My quilting bee met last night. There are nine ladies who meet once a month at my house. We take turns providing a sinfully delicious dessert or two. Normally we work on our own projects, but occasionally we will quilt together at a frame to help one of the members finish a project.
Last night we had an abundance of desserts: fudge frosted devil's food torte, crumb topped apple pie, and pumpkin pecan dessert squares. Unfortunately, last night only five of us made it to bee. It was a bit quieter than usual, but we had an enjoyable evening.
One of our members is a certified quilt appraiser. There are only 65 certified appraisers in the United States. The National Quilters Association is the body responsible for certifying quilt appraisers, and those who wish to be certified have to pass an intense course of study, and a grueling final test.
Two weeks ago, when I visited the Antiques Market with my sister, I bought two quilts. I rarely purchase quilts, so it was odd that I bought two on one day. I found a S Trip Around the World quilt that was in fairly good condition. The link shows you the pattern for the quilt. My quilt is a bit gentler in appearance because it is made with Depression era fabrics.
The second quilt I bought is a S quilt that I plan to give to my Mother for her birthday. It's in shades of white, pink and rose, and the design has been created in counted cross stitch. It's a very feminine quilt, in excellent condition, and the hand work is beautiful.
I asked my friend, the quilt appraiser, if she would do her magic for me on these quilts, so she brought her kit and appraised them as we chatted. I was astonished at the outcome. In her opinion, to replace these quilts, I would have to spend four times what I actually paid for them. Dear Husband says that we have our quilts appraised to make us feel better about what we spend on them, and this surely made me feel better!
Like anyone else, I like a bargain. I probably wouldn't have sprung for these quilts at their appraised value. But, I'd like to tell you that the art of making a quilt is generally undervalued. If I were to take the quilt on the back of my couch and add lines of machine embroidery to it to jazz it up, and then describe it as "Fiber Art," the quilt would command twice what it is worth now, or more.
For some reason, quilts are seen as an everyday item of little value, when it takes considerable talent to make a beautiful quilt. Years of practicing stitching, learning endless techniques, and developing color sense are all disregarded because it is just a "quilt." Some people are not even able to tell you what makes a quilt, and will call it a "comforter" or a "blanket."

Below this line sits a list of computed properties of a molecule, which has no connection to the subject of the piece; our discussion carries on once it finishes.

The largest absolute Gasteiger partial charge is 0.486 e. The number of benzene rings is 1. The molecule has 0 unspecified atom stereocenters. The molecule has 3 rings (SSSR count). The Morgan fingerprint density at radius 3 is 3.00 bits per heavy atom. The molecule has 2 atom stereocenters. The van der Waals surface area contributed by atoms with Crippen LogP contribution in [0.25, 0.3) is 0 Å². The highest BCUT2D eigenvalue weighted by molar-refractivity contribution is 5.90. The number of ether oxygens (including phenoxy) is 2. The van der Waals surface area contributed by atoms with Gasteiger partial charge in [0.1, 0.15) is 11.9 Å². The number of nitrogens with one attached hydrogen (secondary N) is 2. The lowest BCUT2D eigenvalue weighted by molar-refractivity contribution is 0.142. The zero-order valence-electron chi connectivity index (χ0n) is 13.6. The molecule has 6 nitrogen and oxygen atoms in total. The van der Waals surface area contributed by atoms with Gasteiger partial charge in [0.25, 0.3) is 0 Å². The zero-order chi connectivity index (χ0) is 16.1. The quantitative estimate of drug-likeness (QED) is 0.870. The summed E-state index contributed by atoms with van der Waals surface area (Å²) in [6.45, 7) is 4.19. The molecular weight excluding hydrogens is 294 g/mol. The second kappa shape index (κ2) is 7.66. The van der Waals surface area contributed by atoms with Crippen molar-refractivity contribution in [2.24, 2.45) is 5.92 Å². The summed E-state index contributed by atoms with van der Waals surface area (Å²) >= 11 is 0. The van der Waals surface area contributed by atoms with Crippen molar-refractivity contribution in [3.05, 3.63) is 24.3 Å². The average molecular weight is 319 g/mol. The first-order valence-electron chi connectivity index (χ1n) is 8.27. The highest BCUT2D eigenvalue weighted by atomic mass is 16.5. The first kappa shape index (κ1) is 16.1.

In case you are not sure.....a "quilt" has three layers, a top, a batting (in the center), and a backing, and it is stitched together through all three layers, either by hand or by machine. This is the most basic of definitions. It's possible to have a quilt that doesn't have batting, but the stitching that goes through all the layers is essential. A quilt top could be "whole cloth," or a pieced design (like the Trip Around The World), or it could be embroidered, or it could have fabric appliquéd to it. When I first started quilting, the backs of the quilts were either sheets, or muslin. Now quilters are doing what they call "Back art." The backs of some quilts are as delightful to see as the fronts.
But, I digress, as I often do. What I want you to keep in mind is that quilts are MUCH more valuable than you may realize. They carry the history of your family in their stitches, and if you have family quilts, I URGE you to be sure that they have a name tag on the back that gives at the very least, the maker's name, the year it was made, and the town where it was made. The simple addition of a name tag increases the value of the quilt immensely by giving it a provenance.
So.....go forth on your Saturday chores thinking about quilts and share what you've just learned!